Fender 70th Anniversary Player Stratocaster review – a worthy celebration of the most iconic guitar ever

A vintage-voiced instrument with a helping of modern specs and aesthetics celebrates 70 years of the Strat.

Fender 70th Anniversary Player Stratocaster, photo by Adam Gasson

Fender 70th Anniversary Player Stratocaster. Image: Adam Gasson

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Review Overview

Our rating


Our verdict

The 70th Anniversary Player Stratocaster celebrates seven decades of the most iconic guitar in history in true style, offering killer playability and tone at a totally reasonable price point.

£949/$999, fender.com

It’s remarkable really, that the Fender Stratocaster remains the most iconic and recognisable electric guitar on the planet, now seven decades after its launch in 1954. The Strat’s ubiquity can sometimes cause people to take this remarkable design for granted, however, and so it’s fitting that Fender has chosen to mark the Strat’s platinum anniversary with a big celebration – with no less than seven instruments available at a variety of price points.

For anyone who remembers the 50th and 60th anniversary of the Strat, you won’t be shocked to learn that a few of these guitars are the classic Sunburst recipe that echo the guitars rolling out of Fullerton in 1954 – so far, so normal. However, there are also a couple of 70th anniversary models that are less about looking back, and more about pointing to the future.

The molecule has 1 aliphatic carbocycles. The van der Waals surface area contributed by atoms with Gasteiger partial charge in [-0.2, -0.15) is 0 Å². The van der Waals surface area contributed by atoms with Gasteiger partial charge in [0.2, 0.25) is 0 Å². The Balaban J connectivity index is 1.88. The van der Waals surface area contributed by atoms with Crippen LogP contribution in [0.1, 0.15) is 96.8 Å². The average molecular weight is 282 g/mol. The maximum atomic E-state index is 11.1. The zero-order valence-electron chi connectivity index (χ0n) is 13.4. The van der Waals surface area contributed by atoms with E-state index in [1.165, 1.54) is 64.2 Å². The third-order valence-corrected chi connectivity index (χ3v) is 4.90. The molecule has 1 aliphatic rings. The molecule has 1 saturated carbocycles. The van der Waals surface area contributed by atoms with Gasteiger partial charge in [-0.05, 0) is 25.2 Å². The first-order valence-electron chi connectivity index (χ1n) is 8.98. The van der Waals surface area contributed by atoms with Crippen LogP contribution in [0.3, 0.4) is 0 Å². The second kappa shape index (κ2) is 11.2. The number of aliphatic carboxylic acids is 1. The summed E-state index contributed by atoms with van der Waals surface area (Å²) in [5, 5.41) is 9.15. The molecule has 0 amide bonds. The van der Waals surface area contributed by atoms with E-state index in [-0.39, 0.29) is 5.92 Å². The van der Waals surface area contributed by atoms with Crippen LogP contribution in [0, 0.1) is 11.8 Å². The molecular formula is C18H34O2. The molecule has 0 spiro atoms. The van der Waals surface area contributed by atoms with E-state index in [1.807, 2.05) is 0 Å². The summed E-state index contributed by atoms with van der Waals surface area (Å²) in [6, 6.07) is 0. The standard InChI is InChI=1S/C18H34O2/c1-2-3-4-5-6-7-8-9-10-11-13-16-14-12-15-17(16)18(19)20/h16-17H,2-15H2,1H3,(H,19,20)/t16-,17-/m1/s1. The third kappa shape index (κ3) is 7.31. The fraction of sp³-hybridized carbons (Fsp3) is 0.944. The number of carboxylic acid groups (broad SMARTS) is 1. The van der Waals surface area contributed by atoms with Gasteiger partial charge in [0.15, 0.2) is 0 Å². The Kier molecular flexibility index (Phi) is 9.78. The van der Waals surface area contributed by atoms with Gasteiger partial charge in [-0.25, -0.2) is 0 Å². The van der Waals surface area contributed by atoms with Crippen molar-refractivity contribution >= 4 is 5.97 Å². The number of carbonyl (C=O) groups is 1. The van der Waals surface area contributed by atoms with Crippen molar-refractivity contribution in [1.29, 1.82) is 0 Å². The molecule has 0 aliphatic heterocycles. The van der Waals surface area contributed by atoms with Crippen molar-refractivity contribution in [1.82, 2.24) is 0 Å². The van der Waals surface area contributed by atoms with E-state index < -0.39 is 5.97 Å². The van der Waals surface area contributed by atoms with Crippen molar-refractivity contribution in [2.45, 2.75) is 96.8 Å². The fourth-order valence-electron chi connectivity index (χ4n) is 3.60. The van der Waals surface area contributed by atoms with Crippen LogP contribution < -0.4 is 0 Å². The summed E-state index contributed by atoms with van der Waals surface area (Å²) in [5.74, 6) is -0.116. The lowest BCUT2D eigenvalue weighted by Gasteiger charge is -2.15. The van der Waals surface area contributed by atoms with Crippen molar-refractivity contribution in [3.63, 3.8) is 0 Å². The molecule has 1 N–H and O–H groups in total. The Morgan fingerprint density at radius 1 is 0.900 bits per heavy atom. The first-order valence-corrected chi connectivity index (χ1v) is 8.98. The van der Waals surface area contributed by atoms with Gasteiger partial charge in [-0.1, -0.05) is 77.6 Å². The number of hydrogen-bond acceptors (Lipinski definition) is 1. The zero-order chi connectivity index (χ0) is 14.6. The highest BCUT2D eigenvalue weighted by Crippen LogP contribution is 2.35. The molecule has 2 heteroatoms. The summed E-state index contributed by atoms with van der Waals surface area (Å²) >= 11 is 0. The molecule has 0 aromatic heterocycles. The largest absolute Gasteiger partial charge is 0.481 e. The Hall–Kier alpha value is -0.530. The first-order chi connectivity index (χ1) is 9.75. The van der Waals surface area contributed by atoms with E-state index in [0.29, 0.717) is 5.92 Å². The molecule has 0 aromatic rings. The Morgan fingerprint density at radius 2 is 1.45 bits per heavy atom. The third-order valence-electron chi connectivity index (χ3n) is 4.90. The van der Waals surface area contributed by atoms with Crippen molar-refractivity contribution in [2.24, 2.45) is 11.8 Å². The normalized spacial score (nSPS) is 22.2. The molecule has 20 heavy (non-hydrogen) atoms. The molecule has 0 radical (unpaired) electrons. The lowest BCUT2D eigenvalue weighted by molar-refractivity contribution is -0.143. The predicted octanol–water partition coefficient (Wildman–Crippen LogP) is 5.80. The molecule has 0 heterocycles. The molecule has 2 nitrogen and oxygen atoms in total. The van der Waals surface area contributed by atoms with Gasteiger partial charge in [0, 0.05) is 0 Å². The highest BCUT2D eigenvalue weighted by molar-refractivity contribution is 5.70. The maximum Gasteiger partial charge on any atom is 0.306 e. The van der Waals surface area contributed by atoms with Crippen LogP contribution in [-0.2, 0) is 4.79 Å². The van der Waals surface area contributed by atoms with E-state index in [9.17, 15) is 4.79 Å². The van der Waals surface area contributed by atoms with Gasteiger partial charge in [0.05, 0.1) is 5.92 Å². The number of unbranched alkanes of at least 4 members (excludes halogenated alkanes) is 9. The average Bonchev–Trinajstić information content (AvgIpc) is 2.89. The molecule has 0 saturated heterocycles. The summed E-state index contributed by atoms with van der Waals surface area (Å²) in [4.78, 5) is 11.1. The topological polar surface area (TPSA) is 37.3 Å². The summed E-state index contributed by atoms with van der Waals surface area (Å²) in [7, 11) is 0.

One such guitar is this 70th Anniversary Player Stratocaster – a revamp of Fender’s most affordable Strat but with some interesting tweaks, not least a striking and unique glitter-flecked Nebula Noir finish.

Otherwise, it’s relatively similar to the other (and cheaper) 70th anniversary Player Strat with an alder body, modern C-shape maple neck with a 22-fret, 9.5”-radius rosewood fingerboard, a trio of Pure-Vintage ‘59 single-coil pickups, ClassicGear tuning machines and a two-point tremolo bridge. Visually, you also get black pickup covers and knobs, plus a white pearloid pickguard and a 70th Anniversary Stratocaster neck plate.

For a sub-$1,000 guitar in 2024, the specs make for pretty alluring reading but we can’t pretend this isn’t a recipe we’ve seen before. The real question is, ‘How does it sound and feel to play?’ And the answer? Absolutely fantastic. On basically every mark.

70th Anniversary Player Stratocaster neckplate, photo by Adam Gasson
70th Anniversary Player Stratocaster neckplate. Image: Adam Gasson

How does the Fender 70th Anniversary Player Stratocaster feel to play?

For a guitar as iconic as the Strat and a milestone as big as this, there’s definitely a sense that Fender didn’t want to veer too far from the classic Strat recipe in feel and sounds, even if the visuals are a departure.